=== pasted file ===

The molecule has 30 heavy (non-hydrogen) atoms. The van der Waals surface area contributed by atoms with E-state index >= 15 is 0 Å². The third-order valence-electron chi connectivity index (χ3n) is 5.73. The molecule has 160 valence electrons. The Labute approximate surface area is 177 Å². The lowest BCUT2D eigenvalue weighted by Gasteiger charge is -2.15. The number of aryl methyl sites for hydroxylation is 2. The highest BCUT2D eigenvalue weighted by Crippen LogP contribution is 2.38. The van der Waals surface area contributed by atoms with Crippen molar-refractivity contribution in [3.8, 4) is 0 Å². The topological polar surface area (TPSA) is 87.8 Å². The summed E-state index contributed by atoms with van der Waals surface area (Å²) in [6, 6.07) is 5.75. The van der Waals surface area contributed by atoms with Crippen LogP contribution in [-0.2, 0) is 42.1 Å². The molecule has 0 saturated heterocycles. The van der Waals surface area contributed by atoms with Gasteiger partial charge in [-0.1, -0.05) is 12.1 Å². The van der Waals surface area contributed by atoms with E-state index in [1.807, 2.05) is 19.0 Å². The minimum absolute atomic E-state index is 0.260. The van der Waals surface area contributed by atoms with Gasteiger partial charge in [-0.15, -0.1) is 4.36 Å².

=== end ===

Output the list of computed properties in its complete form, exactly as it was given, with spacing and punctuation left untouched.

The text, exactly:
The molecule has 30 heavy (non-hydrogen) atoms. The van der Waals surface area contributed by atoms with E-state index >= 15 is 0 Å². The third-order valence-electron chi connectivity index (χ3n) is 5.73. The molecule has 160 valence electrons. The Labute approximate surface area is 177 Å². The lowest BCUT2D eigenvalue weighted by Gasteiger charge is -2.15. The number of aryl methyl sites for hydroxylation is 2. The highest BCUT2D eigenvalue weighted by Crippen LogP contribution is 2.38. The van der Waals surface area contributed by atoms with Crippen molar-refractivity contribution in [3.8, 4) is 0 Å². The topological polar surface area (TPSA) is 87.8 Å². The summed E-state index contributed by atoms with van der Waals surface area (Å²) in [6, 6.07) is 5.75. The van der Waals surface area contributed by atoms with Crippen LogP contribution in [-0.2, 0) is 42.1 Å². The molecule has 0 saturated heterocycles. The van der Waals surface area contributed by atoms with Gasteiger partial charge in [-0.1, -0.05) is 12.1 Å². The van der Waals surface area contributed by atoms with E-state index in [1.807, 2.05) is 19.0 Å². The minimum absolute atomic E-state index is 0.260. The van der Waals surface area contributed by atoms with Gasteiger partial charge in [-0.15, -0.1) is 4.36 Å².